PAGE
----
The other comes via a blog I read and they call it Miracle Tea. I've tried this also, and hated the taste, but it did seem to help with the crap-ton of mucus and phlegm. I added fresh chili and honey to one batch and liked it better. It seems to be based on a variety of cold remedy's from around Asia in general - they cite Vietnam, Thailand and China and have some other recipes and variations on that page.

Hope you feel better soon, but what a good chance to do research! :)
posted by ninazer0 at 5:42 PM on October 22, 2015 [3 favorites]

Boiled potato, drain, and while still hot breathe in the steam. Head is covered by a towel at this point. Fun times. Russian Jews living in Ukraine at the time.
posted by pyro979 at 5:47 PM on October 22, 2015 [2 favorites]

In Ecuador you go out and cut a few leafy branches from the nearest eucalptyus tree. Throw them on the shower floor or hang them in the shower and shower. It puts eucalptus in the steam and clears your lungs. Mother nature's own Vics Vaporub.
posted by If only I had a penguin... at 5:59 PM on October 22, 2015 [2 favorites]

My German mother-in-law puts Japanisches Heilpflanzenöl (Japanese Mint Oil) on her temples and over her lymph nodes when she has a cold.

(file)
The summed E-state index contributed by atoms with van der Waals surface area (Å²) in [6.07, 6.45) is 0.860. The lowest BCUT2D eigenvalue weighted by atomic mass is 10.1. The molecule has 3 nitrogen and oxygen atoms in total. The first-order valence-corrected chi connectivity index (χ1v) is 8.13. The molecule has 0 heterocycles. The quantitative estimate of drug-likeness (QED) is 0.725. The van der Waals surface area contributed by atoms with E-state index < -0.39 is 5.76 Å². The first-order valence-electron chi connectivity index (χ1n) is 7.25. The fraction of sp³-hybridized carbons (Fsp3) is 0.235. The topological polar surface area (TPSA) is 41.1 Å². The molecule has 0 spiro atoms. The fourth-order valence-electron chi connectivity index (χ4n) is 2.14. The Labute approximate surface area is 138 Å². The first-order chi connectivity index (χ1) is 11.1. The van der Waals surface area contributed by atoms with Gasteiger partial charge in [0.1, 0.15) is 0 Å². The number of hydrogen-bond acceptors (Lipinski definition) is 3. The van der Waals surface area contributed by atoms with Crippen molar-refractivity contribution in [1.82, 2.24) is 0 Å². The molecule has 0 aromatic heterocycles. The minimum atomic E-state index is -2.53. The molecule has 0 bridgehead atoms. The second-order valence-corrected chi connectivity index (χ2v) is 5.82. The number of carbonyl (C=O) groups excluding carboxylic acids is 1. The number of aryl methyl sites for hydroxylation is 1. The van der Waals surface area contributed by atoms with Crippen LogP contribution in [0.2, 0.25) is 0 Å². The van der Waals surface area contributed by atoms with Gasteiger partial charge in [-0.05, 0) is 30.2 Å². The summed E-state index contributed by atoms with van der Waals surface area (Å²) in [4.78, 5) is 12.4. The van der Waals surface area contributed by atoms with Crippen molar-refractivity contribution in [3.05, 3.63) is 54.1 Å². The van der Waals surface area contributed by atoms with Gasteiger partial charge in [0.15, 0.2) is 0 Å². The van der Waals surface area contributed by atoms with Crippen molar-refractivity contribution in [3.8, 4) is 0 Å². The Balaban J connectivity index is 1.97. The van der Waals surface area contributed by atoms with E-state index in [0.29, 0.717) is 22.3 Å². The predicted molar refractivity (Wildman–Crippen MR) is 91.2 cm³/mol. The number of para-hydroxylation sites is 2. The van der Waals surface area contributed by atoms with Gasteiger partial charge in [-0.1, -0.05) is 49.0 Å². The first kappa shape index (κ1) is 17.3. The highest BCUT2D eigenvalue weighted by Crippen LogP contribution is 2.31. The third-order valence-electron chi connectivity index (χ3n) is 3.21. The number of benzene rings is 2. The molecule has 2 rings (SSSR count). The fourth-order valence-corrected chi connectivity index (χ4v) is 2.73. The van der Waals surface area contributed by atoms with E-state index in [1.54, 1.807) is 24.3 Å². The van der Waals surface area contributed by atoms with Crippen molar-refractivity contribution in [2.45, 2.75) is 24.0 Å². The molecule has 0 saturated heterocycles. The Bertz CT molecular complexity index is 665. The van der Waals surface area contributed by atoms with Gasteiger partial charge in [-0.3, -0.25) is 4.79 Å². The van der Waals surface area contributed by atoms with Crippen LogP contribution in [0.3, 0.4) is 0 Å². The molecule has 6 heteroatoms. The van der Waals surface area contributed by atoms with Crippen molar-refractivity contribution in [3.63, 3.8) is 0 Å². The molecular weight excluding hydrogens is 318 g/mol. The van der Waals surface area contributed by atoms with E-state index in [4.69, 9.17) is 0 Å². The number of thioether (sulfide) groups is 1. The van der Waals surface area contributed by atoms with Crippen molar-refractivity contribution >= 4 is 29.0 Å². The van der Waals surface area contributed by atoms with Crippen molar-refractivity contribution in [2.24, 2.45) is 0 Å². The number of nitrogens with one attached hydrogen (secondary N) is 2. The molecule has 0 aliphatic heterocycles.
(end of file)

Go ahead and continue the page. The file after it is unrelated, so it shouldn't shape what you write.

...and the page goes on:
It's a very strong mint/peppermint oil that works a lot like Vicks Vap-O-Rub, but also heats up the skin a bit more than Vicks will. It's insanely strong stuff (like 95% oil). Works for headaches too. You can also put some drops in hot water like chocotaco describes.
posted by JoeZydeco at 6:14 PM on October 22, 2015 [1 favorite]

Tequila with hot peppers infused. (Ok, maybe that's only me. But damned if it doesn't entirely clear your sinuses.)
posted by instamatic at 6:25 PM on October 22, 2015 [1 favorite]

Linden flower tea for coughs, colds, flu, and fever. It's a diaphoretic, so one drinks it while covered with comforters and blankets (the patient, not the tea). In the Czech and Slovak republic, you can buy it at the pharmacy, but many people gather it in June and July while the linden is in bloom.
posted by Atrahasis at 7:02 PM on October 22, 2015

In Quebec it's hot gros gin and lemon. Gros gin is genever, of which only one brand is sold in Quebec and it's so nasty I suspect most of it is sold as a cure for head colds.